The concept of immune therapy to fight against cancer was first described in 1890 by W. Colley, who observed cancer remissions after inoculating sarcoma patients with erysipelas cultures [1]. Significant progress has been made since then and has provided an in-depth understanding of tumor biology and interactions within the immune system. Further knowledge of the relationship between the immune system and cancer can be derived under the scope of a process named immune-editing, which comprises three distinct phases: elimination, equilibrium, and escape [2]. An intact immune system is capable of recognizing cancer cell’s antigens as “non-self", and thus unleashing sufficient immune responses in order to induce elimination. Cancer cells surviving the elimination phase may rest in a dormant situation, unable to progress under the opposing forces of immune cells. In the escape phase, cancer cells are capable of altering their main characteristics with a loss of immunogenicity and/or antigenicity. Additionally, malignant cells can gain additional immunosuppressive properties, such as expression of programmed death-ligand 1 (PD-L1) or secretion of suppressive cytokines, which result in an additional reduction of their immunogenicity [3][4].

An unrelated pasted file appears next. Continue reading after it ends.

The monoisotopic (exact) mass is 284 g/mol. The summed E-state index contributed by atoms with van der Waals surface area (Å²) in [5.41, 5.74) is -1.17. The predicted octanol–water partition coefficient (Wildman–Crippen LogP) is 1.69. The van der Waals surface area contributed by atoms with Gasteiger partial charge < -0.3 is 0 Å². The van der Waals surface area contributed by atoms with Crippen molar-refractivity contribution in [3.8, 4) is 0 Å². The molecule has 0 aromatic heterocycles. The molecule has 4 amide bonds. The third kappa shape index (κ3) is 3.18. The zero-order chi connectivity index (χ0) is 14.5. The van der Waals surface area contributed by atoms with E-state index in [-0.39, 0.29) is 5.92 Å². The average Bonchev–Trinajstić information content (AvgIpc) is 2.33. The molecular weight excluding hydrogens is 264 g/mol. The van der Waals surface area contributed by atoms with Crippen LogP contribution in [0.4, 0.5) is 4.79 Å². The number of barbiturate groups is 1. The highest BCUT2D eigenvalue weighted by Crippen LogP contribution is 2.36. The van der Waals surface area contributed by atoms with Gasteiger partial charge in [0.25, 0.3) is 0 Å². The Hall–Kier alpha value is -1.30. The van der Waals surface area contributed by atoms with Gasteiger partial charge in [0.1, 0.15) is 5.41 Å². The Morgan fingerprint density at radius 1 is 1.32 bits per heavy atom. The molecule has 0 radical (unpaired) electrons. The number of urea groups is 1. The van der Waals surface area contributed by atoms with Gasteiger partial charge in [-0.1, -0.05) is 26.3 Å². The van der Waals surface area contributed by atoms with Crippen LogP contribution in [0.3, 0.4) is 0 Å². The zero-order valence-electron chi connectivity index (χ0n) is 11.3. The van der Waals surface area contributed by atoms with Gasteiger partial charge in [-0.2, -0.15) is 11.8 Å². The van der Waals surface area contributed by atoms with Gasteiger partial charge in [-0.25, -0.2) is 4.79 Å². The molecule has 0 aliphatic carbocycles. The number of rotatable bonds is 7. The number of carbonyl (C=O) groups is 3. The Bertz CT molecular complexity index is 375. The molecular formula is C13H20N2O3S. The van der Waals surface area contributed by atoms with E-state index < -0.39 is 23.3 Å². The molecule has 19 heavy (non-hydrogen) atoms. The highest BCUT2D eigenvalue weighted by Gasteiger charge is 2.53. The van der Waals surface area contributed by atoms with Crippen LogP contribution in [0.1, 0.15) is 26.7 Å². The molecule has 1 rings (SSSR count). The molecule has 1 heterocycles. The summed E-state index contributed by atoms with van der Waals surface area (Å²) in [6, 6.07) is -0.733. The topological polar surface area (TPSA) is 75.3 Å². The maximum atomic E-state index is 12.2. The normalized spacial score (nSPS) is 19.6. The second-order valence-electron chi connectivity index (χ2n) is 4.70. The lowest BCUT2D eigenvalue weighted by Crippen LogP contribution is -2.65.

The principal mode of action of the immune system is the recognition by cells of the innate immune system, the release of various cytokines, and complement activation and concomitant phagocytosis. Tumor development is associated with cytotoxic innate and adaptive immune cells, but as the tumor evolves from neoplastic tissue to detectable tumors, tumor cells use different mechanisms in order to create an immunosuppressive recapitulate peripheral immune tolerance [5].